The l'Istituto Nazionale di Geofisica e Vulcanologia has reported a lava flow on the northern flank of Stromboli, an island volcano off the west coast of southern Italy, slightly over 200 km southeast of Naples, on Friday 15 December 2017, apparently coming from the volcano's north-eastern crater, which has been producing fountains of lava since the beginning of the month. Access to the volcano's higher slopes have been shut off as a precaution.
Fountain of lava on Stromboli on 15 December 2017. Skyline Webcams.
Stromboli has been in more-or-less constant eruption since at least Roman times, and is thought to be about 5000 years old, though it is not generally considered dangerous if not approached closely; there are three settlements on the island, all less than three kilometres from the summit. Stromboli is noted for frequent small explosive eruptions, which through lava bombs, ash and incandescent rock fragments out of the crater, a type of eruption known by vulcanologists around the world as 'strombolian'. The summit rises 924 m above sea level.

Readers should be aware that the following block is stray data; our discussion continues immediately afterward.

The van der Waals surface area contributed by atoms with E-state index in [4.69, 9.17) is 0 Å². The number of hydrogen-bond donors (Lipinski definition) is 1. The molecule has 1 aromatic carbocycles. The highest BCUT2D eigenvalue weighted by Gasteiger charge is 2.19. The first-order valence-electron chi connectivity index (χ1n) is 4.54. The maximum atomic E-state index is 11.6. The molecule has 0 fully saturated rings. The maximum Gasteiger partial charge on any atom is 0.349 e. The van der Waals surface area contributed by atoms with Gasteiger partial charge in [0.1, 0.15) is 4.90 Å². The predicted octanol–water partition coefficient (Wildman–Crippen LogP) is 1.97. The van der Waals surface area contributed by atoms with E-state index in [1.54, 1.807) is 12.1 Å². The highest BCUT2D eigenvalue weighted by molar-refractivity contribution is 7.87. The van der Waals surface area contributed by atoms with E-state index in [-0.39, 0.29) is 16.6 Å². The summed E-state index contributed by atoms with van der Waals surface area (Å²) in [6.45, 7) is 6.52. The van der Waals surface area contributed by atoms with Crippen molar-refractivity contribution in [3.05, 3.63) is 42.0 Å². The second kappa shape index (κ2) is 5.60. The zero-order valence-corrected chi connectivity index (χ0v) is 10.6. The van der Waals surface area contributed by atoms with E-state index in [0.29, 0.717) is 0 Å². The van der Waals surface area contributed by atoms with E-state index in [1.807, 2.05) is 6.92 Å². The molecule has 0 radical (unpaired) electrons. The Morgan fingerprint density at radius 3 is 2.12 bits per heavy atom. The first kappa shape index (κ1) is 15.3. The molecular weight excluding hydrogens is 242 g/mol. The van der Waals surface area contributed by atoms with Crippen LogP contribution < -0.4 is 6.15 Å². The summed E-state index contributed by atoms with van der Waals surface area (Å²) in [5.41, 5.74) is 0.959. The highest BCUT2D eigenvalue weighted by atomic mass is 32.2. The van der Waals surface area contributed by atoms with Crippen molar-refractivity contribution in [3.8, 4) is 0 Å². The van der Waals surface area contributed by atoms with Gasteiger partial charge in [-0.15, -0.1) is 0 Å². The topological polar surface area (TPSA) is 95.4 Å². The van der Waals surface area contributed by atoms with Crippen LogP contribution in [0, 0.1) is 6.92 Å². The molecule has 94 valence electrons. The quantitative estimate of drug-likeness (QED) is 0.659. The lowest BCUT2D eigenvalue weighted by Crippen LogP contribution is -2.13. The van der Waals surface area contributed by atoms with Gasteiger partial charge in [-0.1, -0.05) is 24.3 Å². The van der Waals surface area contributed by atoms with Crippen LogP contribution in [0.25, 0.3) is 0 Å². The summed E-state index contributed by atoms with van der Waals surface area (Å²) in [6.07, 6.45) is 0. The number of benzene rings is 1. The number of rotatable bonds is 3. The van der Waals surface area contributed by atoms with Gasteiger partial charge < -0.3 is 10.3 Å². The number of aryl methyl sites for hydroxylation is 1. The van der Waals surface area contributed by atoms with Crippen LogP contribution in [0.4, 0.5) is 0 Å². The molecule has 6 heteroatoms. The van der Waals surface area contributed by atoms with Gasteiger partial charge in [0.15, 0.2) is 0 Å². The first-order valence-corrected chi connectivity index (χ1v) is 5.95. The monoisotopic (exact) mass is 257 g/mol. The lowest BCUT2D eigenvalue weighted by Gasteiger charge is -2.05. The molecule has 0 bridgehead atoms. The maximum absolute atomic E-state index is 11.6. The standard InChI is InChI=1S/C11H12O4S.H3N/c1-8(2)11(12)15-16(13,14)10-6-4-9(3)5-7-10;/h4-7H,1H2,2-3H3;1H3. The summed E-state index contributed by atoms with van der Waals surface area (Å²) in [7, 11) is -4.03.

Southeastern Italy lies on the edge of the Eurasian Plate, close to its margin with Africa. The African Plate is being subducted beneath Italy on along a margin that cuts through the island of Sicily. The African plate is being subducted beneath Italy, and as it sinks is melted by the friction and heat of the Earth's interior. Some of the melted material then rises through the overlying plate fuelling the volcanoes of southern Italy.
Map showing the tectonic plates underlying Italy and southern Europe, and the location of the l'Aquila Earthquake. Napoli Unplugged.
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